Realizing a multilingual tool for best legal and ethical practices in DH research: The ELDAH Consent Form Wizard as a model for community-driven internationalization

paper, specified "long paper"
  1. 1. Vanessa Hannesschläger

    Austrian National Library, Austria

  2. 2. Koraljka Kuzman-Slogar

    Institute for Ethnology and Folklore

  3. 3. Walter Scholger

    Karl-Franzens Universität Graz (University of Graz)

Work text
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In May 2018, the European Union General Data Protection Regulation (GDPR) came into effect. This rigorous legislation on data protection and privacy, among many other things, significantly changed the way research with data from living persons is conducted since it introduced a number of obligations and restrictions to ensure a high level of protection of individuals' rights. The research community has been struggling with fulfilling these new obligations and desperately requires training, knowledge and tools to support their research under the new circumstances.
In reaction to this demand, the working group Ethics and Legality in Digital Arts and Humanities (ELDAH) of the European research infrastructure consortium DARIAH-EU developed the ELDAH Consent Form Wizard (CFW) , a tool that provides researchers, cultural heritage institutions and research infrastructures with GDPR-compliant consent form templates for DH research purposes. With the help of this tool, valid consent to processing personal data according to the current European legal regulations can be gathered. The CFW offers support and guidance with three main scenarios:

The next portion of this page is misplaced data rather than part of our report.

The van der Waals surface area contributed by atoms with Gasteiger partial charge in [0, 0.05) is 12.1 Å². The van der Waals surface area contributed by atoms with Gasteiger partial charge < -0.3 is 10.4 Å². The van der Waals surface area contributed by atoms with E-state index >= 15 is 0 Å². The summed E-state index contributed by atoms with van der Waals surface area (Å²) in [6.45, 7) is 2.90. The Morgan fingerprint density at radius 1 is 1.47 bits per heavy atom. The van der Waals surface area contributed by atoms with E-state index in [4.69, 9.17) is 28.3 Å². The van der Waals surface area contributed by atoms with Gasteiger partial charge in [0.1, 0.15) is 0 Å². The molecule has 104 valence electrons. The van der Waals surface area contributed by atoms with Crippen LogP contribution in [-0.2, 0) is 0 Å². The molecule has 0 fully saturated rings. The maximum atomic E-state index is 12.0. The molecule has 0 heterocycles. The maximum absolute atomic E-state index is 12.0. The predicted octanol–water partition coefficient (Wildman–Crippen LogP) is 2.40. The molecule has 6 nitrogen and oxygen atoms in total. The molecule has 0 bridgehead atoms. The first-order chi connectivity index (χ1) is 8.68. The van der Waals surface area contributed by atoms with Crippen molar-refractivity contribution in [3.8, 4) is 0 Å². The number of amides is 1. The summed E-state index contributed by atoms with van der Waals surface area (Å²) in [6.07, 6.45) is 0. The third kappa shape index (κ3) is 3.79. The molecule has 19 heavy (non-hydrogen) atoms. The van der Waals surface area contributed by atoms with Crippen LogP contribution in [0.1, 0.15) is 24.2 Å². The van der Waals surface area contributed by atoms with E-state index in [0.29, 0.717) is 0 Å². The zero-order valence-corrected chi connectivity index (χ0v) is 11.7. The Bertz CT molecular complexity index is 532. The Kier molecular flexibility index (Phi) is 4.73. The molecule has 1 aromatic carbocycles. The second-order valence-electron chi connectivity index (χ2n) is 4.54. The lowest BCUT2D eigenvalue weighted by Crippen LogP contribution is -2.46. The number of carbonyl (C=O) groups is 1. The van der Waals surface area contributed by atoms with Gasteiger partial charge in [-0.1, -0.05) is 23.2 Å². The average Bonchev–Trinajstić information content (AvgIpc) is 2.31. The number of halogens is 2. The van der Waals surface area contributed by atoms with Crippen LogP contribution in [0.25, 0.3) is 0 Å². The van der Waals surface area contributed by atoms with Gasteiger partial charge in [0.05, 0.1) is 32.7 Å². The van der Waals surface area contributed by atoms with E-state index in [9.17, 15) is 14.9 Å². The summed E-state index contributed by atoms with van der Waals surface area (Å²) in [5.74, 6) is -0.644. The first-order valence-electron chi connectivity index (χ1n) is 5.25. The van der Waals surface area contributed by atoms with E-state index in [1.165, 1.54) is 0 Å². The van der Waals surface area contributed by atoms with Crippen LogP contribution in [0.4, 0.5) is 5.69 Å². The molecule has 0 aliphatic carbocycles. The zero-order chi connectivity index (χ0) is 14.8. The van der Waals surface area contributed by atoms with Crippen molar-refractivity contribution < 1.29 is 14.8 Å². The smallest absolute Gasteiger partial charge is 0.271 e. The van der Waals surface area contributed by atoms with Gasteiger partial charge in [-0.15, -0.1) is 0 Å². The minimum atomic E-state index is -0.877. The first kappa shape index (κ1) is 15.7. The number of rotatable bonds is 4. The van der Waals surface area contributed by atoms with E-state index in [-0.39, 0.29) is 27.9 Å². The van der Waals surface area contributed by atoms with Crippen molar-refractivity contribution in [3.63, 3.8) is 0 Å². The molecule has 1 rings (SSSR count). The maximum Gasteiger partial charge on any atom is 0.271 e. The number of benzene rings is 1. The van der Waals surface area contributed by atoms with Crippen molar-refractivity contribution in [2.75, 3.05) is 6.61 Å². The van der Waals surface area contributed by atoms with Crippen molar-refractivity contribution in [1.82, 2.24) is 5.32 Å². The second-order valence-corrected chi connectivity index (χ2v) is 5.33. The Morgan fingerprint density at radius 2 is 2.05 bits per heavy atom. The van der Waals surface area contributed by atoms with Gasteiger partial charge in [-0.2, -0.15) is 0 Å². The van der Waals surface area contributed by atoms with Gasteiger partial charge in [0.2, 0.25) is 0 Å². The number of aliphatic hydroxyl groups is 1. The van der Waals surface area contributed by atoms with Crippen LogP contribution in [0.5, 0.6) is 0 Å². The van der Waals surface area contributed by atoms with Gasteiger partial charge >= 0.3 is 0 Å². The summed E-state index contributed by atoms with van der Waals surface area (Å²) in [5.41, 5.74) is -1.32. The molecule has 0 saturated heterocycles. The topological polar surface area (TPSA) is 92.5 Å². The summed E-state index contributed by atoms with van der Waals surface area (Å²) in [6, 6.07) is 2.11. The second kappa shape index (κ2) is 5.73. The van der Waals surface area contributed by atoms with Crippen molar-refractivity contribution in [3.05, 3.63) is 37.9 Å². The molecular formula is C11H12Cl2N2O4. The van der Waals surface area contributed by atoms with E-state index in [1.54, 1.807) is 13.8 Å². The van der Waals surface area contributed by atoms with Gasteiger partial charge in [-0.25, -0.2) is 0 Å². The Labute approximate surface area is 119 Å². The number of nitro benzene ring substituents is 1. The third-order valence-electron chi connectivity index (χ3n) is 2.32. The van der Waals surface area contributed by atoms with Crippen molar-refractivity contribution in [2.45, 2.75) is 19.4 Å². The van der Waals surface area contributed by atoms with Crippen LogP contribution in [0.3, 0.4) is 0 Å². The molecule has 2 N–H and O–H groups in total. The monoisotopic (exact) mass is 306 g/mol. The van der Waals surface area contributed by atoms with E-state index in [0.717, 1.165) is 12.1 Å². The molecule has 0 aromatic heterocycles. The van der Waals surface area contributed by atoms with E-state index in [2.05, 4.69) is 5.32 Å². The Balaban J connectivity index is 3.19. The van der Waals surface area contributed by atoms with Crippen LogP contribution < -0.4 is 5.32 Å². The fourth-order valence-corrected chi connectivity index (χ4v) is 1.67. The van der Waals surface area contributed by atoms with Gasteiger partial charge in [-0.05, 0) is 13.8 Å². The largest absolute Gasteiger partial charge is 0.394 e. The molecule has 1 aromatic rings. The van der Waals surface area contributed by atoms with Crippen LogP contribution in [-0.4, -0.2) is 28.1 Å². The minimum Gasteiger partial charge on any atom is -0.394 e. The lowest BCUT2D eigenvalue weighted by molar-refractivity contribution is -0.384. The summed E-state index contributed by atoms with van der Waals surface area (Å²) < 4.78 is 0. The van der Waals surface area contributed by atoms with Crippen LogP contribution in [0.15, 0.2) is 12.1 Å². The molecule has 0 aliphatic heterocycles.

gathering data from and/or about living people for research purposes
communicating through mailing lists or other (digital) communication media
collecting data and/or consent from participants as the host of an academic event

The tool, which was developed based on community-driven input by (mostly) European DH researchers and administrators, has been well received and is broadly used even beyond the scope of its legal application, since colleagues from South-Africa, New Zealand and India have also been using this tool as a means to transparently provide information to and gather informed consent from their research subjects: not in order to fulfill a legal obligation but to establish a high and transparent ethical standard in their own research practices despite legal differences.